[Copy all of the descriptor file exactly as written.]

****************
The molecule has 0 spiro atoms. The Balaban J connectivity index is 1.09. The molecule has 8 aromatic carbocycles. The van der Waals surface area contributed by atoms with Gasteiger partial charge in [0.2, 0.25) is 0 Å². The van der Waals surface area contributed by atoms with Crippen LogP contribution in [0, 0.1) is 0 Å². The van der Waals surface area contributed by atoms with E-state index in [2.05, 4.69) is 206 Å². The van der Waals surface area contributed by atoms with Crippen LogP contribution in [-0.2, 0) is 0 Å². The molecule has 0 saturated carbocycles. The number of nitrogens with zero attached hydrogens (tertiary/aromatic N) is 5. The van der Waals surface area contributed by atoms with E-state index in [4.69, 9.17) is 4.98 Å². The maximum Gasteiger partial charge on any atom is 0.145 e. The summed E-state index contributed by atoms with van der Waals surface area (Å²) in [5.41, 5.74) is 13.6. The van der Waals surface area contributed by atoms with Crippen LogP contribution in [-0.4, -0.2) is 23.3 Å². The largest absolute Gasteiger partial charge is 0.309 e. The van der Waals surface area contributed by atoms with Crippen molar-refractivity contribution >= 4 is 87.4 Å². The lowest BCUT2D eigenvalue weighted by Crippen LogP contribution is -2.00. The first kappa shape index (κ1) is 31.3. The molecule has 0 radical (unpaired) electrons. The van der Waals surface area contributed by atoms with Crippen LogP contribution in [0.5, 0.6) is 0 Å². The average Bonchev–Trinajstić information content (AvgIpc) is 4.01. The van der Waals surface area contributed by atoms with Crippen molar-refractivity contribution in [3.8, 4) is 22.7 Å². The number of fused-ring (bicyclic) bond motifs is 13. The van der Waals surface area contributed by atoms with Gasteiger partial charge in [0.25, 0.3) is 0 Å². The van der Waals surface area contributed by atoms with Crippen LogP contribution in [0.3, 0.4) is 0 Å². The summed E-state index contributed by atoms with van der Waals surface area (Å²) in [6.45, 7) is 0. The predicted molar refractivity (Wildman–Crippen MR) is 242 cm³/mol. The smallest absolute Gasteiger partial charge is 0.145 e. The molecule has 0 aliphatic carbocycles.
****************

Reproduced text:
The molecule has 0 spiro atoms. The Balaban J connectivity index is 1.09. The molecule has 8 aromatic carbocycles. The van der Waals surface area contributed by atoms with Gasteiger partial charge in [0.2, 0.25) is 0 Å². The van der Waals surface area contributed by atoms with Crippen LogP contribution in [0, 0.1) is 0 Å². The van der Waals surface area contributed by atoms with E-state index in [2.05, 4.69) is 206 Å². The van der Waals surface area contributed by atoms with Crippen LogP contribution in [-0.2, 0) is 0 Å². The molecule has 0 saturated carbocycles. The number of nitrogens with zero attached hydrogens (tertiary/aromatic N) is 5. The van der Waals surface area contributed by atoms with E-state index in [4.69, 9.17) is 4.98 Å². The maximum Gasteiger partial charge on any atom is 0.145 e. The summed E-state index contributed by atoms with van der Waals surface area (Å²) in [5.41, 5.74) is 13.6. The van der Waals surface area contributed by atoms with Crippen LogP contribution in [-0.4, -0.2) is 23.3 Å². The largest absolute Gasteiger partial charge is 0.309 e. The van der Waals surface area contributed by atoms with Crippen molar-refractivity contribution >= 4 is 87.4 Å². The lowest BCUT2D eigenvalue weighted by Crippen LogP contribution is -2.00. The first kappa shape index (κ1) is 31.3. The molecule has 0 radical (unpaired) electrons. The van der Waals surface area contributed by atoms with Crippen LogP contribution in [0.5, 0.6) is 0 Å². The average Bonchev–Trinajstić information content (AvgIpc) is 4.01. The van der Waals surface area contributed by atoms with Crippen molar-refractivity contribution in [3.8, 4) is 22.7 Å². The number of fused-ring (bicyclic) bond motifs is 13. The van der Waals surface area contributed by atoms with Gasteiger partial charge in [0.25, 0.3) is 0 Å². The van der Waals surface area contributed by atoms with Crippen LogP contribution in [0.3, 0.4) is 0 Å². The summed E-state index contributed by atoms with van der Waals surface area (Å²) in [6.45, 7) is 0. The predicted molar refractivity (Wildman–Crippen MR) is 242 cm³/mol. The smallest absolute Gasteiger partial charge is 0.145 e. The molecule has 0 aliphatic carbocycles.